The problem of medical malpractice is, unfortunately, alive and well in U.S. hospitals. Since the Institute of Medicine estimated a decade ago that up to 100,000 people a year die in U.S. hospitals from preventable errors, the problem has only gotten worse. Hospitals are undoubtedly busy places, and small mistakes here and there are natural. But to what extent should human error be excused, and what are hospitals doing to ensure that natural mistakes don't lead to serious harm and death to patients?
Some celebrities just can't seem to stay out of trouble. Count among them actress Lindsay Lohan, who is being sued by a woman who claims she was struck by Lohan's sports car while she was crossing the street in September 2010. The pedestrian accident caused "disabling and serious personal injuries, pain, suffering and anguish," according to the lawsuit.
In car accidents that cause injury or death, a victim or family often files a civil lawsuit against the person responsible. Crashes attributed to drinking and driving are fairly easy to pinpoint; the intoxicated driver is usually found at fault and named the defendant in a personal injury or wrongful death suit. But a recent case in Salem Township, Pennsylvania, blamed someone other than the driver.
Motorcycle drivers and passengers are some of the most vulnerable travelers on the road. Aside from being directly exposed to the elements, they're at greater risk of injury in the event of a collision with another vehicle. Although responsible motorcycle riders take precautions to protect themselves, they can't control the actions of other motorists.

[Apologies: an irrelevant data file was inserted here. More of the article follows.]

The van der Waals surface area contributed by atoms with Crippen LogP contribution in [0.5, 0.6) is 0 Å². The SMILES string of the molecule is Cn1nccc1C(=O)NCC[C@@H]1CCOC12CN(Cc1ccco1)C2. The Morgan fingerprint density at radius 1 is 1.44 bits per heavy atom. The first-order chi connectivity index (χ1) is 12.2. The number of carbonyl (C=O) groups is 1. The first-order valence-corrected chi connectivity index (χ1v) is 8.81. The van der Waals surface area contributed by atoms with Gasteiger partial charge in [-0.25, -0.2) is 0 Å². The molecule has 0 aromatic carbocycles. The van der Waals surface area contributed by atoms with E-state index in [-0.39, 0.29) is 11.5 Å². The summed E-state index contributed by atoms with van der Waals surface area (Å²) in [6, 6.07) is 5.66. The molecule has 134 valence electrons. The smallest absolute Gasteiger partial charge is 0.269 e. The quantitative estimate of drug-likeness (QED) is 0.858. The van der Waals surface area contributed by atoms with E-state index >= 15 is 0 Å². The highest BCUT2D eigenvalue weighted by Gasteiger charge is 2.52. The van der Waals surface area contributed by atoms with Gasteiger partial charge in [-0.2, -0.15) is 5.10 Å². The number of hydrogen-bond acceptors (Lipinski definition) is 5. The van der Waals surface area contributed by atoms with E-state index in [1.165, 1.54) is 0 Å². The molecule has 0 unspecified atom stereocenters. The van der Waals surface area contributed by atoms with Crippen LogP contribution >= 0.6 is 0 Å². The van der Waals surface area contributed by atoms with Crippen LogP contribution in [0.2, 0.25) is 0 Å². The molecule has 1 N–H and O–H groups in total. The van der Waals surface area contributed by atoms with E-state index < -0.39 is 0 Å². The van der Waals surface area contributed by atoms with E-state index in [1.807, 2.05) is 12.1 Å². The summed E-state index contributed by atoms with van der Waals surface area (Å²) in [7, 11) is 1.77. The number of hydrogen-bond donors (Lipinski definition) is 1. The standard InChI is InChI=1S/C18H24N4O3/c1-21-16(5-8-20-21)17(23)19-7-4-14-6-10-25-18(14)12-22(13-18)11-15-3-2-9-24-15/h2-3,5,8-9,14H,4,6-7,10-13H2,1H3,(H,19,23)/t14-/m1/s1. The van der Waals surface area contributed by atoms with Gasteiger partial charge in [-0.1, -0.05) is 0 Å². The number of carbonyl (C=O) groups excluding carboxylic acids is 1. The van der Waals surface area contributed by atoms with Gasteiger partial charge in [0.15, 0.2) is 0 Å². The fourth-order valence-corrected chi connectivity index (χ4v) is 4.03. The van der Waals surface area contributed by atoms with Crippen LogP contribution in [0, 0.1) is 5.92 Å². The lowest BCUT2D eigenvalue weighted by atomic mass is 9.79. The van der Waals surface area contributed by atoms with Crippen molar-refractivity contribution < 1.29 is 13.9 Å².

Most car accidents are referred to as such because they aren't deliberate. Even drivers who break the law -- by drinking and driving or failing to stop at a traffic signal -- generally aren't intent on harming other drivers or pedestrians. But a bizarre act of vandalism that shocked and injured an unsuspecting driver in Pennsylvania last month appears to be no accident.
Although it's been a problem since long before the days when everyone had a mobile device at their fingertips, we're hearing more and more these days about the dangers of distracted driving. Whether it's a cellphone, a hamburger or a disruptive passenger, anything that distracts a driver long enough to take his eyes off the road can lead to a car accident.
Have you ever gotten a steroid shot to treat serious muscle pain? If you suffered negative side effects, you're not alone. An increase in steroid injections used to treat pain has resulted in a surge of severe complications, including paralysis and even death. These complications have led to medical malpractice lawsuits, as well as a review by the U.S. Food and Drug Administration into the safety of the injections.
It should come as no surprise that some workers' compensation lawsuits can be rather contentious. Employers who are unwilling to pay significant amounts of money for injuries suffered on the job may argue that it wasn't the work or the premises that caused the problem. Some cases are only settled after multiple appeals, as in the recent case of a Pennsylvania chef.
A car accident can change your life in an instant, especially if it's a serious one that causes injuries. If you were the one injured, you could be laid up for weeks, months or even permanently. You might be unable to work and could possibly even lose your job, resulting in a loss of income.